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Regional Drought Update Date
June 10, 2021
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Drought Status Update

Drought Status Update for the Missouri River Basin


DEWS Regions:
Update Status:

This drought status update covers the Missouri River Basin portions of the states listed above.

NIDIS and its partners will issue future drought status updates as conditions evolve.

Extreme Summer Heat Amplifies Impacts of the Northern Plains Drought

Key Points

  • Drought conditions continue to persist across the Missouri River Basin, most severely affecting North Dakota, South Dakota, Montana, and Wyoming. Excessively early summer heat is now an added concern on top of the dry conditions that have been an issue since the fall of 2020. Record-high temperatures dominated the Northern Plains from June 3-5, with 100+°F temperatures in areas of Montana, North Dakota, and South Dakota.
  • Drought impacts in the areas with extreme to exceptional drought are affecting many sectors through increased wildfire activity, decreased livestock forage and water availability, increased livestock heat-stress, reduced rural water supply and quality, reduced recreation and tourism, increased mental stress, decreased air quality, and ecological impacts due to reduced water levels. The recent extreme heat made drought impacts worse by increasing fire risk, inhibiting plant growth, and enabling harmful algae blooms.
  • In the short-term, extreme summer heat is expected to return from June 18-24, with the peak of the heat occurring on June 18-22 when temperatures could reach the upper 90s°F to low 100s°F. Beyond the upcoming extreme heat, NOAA’s summer outlook (June-August) for the Northern Plains is currently leaning towards above-normal temperatures and below-normal precipitation for much of the region throughout the rest of this summer
  • The extreme summer heat will continue to worsen drought issues by further increasing fire risk, limiting water supply for livestock and societal uses, intensifying water quality issues, and continuing to cause stress on farmers, ranchers, recreationists, vulnerable or disadvantaged populations, and others affected by the drought. 
Current Conditions
U.S. Drought Monitor Conditions: Northern Plains | June 8, 2021

Current U.S. Drought Monitor map for the Northern Plains as of June 8, 2021. The U.S. Drought Monitor is updated each Thursday to show the location and intensity of drought across the country.

U.S. Drought Monitor Categories

The color with the hex code #ffff00 identifies:
D0 - Abnormally Dry
The color with the hex code #ffcc99 identifies:
D1 - Moderate Drought
The color with the hex code #f5ad3d identifies:
D2 - Severe Drought
The color with the hex code #ff0000 identifies:
D3 - Extreme Drought
The color with the hex code #660000 identifies:
D4 - Exceptional Drought
Main Stats
47%
of the Missouri River Basin is in drought (D1-D4)
68%
of the Missouri River Basin is experiencing abnormally dry (D1) conditions or worse
99%
of North Dakota is in drought (D1-D4)

Current Conditions

  • Drought conditions continue to persist across the Missouri River Basin/Northern Plains. Almost 99% of North Dakota is covered by drought, with 67% in extreme (D3) drought and 18% in exceptional (D4) drought. While not as extensive, South Dakota, Wyoming, and Montana are also experiencing drought that covers 80%, 72%, and 55% of the state, respectively.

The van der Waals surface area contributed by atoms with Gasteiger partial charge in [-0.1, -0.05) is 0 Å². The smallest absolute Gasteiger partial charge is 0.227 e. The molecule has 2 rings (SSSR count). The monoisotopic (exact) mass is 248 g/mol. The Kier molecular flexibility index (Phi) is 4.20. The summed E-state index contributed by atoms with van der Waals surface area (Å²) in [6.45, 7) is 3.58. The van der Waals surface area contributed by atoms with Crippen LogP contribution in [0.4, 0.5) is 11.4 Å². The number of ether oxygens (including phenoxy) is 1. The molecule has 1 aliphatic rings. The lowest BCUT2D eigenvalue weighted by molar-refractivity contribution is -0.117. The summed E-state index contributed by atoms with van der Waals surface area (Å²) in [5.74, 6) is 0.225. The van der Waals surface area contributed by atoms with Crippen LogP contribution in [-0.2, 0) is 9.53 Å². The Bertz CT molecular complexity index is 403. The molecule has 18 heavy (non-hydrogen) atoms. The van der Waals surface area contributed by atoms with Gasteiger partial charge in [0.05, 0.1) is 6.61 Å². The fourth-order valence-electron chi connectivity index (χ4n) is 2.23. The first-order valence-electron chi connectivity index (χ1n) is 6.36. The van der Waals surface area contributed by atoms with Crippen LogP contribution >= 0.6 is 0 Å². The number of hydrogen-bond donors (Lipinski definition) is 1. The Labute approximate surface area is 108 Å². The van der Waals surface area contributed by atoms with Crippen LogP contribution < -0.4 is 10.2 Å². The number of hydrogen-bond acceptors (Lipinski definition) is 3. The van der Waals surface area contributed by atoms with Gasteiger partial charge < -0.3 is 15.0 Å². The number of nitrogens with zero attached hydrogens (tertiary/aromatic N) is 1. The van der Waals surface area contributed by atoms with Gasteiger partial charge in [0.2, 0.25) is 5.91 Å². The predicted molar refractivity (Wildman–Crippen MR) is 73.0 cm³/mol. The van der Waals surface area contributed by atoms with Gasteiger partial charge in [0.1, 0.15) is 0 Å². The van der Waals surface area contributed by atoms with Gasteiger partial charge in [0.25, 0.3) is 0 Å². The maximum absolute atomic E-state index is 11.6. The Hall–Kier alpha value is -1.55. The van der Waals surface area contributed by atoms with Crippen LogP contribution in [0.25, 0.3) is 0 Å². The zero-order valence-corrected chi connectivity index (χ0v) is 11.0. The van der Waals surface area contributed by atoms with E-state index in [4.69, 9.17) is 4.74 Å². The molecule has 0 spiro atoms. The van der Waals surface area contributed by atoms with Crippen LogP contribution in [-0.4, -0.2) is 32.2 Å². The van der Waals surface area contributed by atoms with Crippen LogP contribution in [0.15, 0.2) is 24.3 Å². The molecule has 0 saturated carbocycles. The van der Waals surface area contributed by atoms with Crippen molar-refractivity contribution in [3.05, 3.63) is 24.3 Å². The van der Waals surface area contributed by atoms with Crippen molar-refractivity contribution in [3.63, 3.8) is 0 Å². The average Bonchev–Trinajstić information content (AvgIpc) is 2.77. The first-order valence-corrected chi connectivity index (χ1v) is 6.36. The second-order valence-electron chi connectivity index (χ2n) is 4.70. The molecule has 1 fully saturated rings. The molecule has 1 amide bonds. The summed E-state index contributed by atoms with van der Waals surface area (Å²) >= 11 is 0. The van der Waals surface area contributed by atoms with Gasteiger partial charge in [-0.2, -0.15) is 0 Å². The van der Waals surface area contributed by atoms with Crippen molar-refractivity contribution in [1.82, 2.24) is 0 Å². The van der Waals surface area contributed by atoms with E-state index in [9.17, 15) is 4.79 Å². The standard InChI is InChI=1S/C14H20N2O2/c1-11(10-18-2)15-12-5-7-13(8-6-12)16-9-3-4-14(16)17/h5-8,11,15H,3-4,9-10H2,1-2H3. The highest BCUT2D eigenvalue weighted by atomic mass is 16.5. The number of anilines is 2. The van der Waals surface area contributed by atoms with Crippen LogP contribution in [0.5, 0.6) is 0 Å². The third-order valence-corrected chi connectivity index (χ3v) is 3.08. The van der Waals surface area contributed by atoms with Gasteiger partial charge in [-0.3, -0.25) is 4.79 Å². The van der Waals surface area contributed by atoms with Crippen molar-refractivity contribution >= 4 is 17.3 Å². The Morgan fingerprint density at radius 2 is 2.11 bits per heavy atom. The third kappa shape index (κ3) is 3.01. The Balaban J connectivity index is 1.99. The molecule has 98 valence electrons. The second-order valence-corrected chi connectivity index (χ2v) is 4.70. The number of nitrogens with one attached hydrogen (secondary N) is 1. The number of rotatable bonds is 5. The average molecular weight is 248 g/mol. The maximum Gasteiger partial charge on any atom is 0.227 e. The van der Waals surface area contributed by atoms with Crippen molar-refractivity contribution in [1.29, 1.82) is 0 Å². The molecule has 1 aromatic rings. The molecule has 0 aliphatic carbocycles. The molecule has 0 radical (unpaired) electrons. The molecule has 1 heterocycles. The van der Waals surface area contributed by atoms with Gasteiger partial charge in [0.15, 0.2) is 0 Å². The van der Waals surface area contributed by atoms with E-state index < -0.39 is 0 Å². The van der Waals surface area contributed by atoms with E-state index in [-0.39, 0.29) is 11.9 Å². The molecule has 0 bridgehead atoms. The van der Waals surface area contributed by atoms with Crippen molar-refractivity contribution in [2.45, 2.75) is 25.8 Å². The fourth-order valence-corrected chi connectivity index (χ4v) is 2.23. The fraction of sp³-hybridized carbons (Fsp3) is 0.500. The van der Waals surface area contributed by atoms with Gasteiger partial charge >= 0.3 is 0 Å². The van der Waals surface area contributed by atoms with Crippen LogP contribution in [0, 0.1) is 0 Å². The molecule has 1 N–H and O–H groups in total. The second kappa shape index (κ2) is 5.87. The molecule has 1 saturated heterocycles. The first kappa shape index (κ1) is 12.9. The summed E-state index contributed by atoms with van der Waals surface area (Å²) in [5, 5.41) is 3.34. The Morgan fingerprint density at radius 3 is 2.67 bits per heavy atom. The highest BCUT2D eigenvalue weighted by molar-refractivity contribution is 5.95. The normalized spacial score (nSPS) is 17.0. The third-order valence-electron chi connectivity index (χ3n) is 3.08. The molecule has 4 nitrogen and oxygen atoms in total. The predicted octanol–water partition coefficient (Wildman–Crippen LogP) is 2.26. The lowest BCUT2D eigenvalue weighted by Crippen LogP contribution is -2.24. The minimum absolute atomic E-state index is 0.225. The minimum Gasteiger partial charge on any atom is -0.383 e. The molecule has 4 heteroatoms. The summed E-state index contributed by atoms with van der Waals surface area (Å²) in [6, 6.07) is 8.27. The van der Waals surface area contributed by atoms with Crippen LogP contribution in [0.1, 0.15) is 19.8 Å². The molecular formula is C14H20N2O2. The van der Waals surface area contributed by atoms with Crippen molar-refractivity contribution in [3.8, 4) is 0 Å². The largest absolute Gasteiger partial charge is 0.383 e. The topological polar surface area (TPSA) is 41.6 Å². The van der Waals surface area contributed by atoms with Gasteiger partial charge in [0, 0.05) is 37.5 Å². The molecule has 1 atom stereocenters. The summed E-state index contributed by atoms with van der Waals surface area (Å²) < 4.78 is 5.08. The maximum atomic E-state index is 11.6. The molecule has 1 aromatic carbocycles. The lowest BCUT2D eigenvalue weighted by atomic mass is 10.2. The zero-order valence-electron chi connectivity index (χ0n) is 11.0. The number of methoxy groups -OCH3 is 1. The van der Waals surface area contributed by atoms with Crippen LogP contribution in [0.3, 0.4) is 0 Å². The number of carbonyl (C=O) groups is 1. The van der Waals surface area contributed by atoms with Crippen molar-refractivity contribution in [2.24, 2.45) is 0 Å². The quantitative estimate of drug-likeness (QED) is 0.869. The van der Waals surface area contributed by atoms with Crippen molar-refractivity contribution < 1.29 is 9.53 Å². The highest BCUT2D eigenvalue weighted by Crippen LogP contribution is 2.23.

• Precipitation over the last 30 days remains 5%-50% of normal across much of the Northern Plains, with the exception of a swath from western North Dakota down to western Nebraska where above-normal rains have brought some partial drought relief (Figure 1).
  • Excessively early summer heat is now an added concern on top of the ongoing dry conditions that have been an issue since this fall. Record-high temperatures dominated the Northern Plains from June 3-5, with 100+°F temperatures in areas of Montana, North Dakota, and South Dakota. Maximum temperatures of at least 12°F above normal were widespread across the Dakotas, Montana, and Wyoming, with some areas reaching at least 15°F above normal (Figure 2).
  • As a result of the long-term dryness and recent extreme heat, soils are very dry in many areas, which is limiting the availability of water for growing crops. Topsoil moisture is currently reported as short to very short according to the U.S. Department of Agriculture across 84% of North Dakota, 78% of South Dakota, 53% of Wyoming, and 51% of Montana.

Impacts

  • Drought impacts in the areas with extreme to exceptional drought are widespread geographically and across sectors, including wildfire activity, decreased livestock forage and water availability, reduced rural water supply and quality, reduced recreation and tourism, increased mental stress, decreased air quality, and ecological impacts due to reduced water levels. 
  • There is much concern among producers in the Northern Plains regarding the current drought conditions. Livestock producers continue to reduce their herds due to reduced forage availability and lack of water in pastures. Some newly-planted crops have not germinated due the heat and dry conditions, and for crops that have germinated, their growth and development is behind where it should be. Some producers are expecting a reduction in yields if there is no relief from rain soon.